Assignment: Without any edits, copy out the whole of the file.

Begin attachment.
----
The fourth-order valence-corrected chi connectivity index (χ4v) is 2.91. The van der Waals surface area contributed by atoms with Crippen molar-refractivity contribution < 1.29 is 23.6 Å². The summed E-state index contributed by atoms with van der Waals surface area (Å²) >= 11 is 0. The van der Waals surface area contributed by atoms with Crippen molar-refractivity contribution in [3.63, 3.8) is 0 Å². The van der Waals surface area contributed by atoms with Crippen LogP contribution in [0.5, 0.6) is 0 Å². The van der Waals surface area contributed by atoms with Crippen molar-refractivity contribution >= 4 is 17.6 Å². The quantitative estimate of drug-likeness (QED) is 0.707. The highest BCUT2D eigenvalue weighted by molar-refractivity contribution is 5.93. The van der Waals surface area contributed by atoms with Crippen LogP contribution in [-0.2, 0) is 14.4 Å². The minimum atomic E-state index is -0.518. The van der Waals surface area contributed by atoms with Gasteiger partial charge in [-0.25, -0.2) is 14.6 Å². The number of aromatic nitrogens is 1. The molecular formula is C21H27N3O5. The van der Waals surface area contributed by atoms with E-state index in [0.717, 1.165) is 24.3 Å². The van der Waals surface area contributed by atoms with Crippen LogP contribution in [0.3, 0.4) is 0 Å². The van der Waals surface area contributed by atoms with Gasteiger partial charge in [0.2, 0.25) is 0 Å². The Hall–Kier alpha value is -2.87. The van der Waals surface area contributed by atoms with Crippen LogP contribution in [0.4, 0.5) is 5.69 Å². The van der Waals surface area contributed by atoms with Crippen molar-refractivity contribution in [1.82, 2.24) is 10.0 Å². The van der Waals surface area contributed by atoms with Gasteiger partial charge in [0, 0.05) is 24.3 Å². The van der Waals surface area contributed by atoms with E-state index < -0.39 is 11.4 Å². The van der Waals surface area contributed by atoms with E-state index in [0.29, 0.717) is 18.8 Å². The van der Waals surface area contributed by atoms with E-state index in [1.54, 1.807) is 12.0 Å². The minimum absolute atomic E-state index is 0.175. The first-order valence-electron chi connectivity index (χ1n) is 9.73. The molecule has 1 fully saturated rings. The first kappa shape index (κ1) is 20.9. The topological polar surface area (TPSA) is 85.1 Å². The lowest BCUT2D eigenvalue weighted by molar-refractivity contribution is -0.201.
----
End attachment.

The fourth-order valence-corrected chi connectivity index (χ4v) is 2.91. The van der Waals surface area contributed by atoms with Crippen molar-refractivity contribution < 1.29 is 23.6 Å². The summed E-state index contributed by atoms with van der Waals surface area (Å²) >= 11 is 0. The van der Waals surface area contributed by atoms with Crippen molar-refractivity contribution in [3.63, 3.8) is 0 Å². The van der Waals surface area contributed by atoms with Crippen LogP contribution in [0.5, 0.6) is 0 Å². The van der Waals surface area contributed by atoms with Crippen molar-refractivity contribution >= 4 is 17.6 Å². The quantitative estimate of drug-likeness (QED) is 0.707. The highest BCUT2D eigenvalue weighted by molar-refractivity contribution is 5.93. The van der Waals surface area contributed by atoms with Crippen LogP contribution in [-0.2, 0) is 14.4 Å². The minimum atomic E-state index is -0.518. The van der Waals surface area contributed by atoms with Gasteiger partial charge in [-0.25, -0.2) is 14.6 Å². The number of aromatic nitrogens is 1. The molecular formula is C21H27N3O5. The van der Waals surface area contributed by atoms with E-state index in [0.717, 1.165) is 24.3 Å². The van der Waals surface area contributed by atoms with Crippen LogP contribution in [0.3, 0.4) is 0 Å². The van der Waals surface area contributed by atoms with Gasteiger partial charge in [0.2, 0.25) is 0 Å². The Hall–Kier alpha value is -2.87. The van der Waals surface area contributed by atoms with Crippen LogP contribution in [0.4, 0.5) is 5.69 Å². The van der Waals surface area contributed by atoms with Crippen molar-refractivity contribution in [1.82, 2.24) is 10.0 Å². The van der Waals surface area contributed by atoms with Gasteiger partial charge in [0, 0.05) is 24.3 Å². The van der Waals surface area contributed by atoms with E-state index < -0.39 is 11.4 Å². The van der Waals surface area contributed by atoms with E-state index in [0.29, 0.717) is 18.8 Å². The van der Waals surface area contributed by atoms with E-state index in [1.54, 1.807) is 12.0 Å². The minimum absolute atomic E-state index is 0.175. The first-order valence-electron chi connectivity index (χ1n) is 9.73. The molecule has 1 fully saturated rings. The first kappa shape index (κ1) is 20.9. The topological polar surface area (TPSA) is 85.1 Å². The lowest BCUT2D eigenvalue weighted by molar-refractivity contribution is -0.201.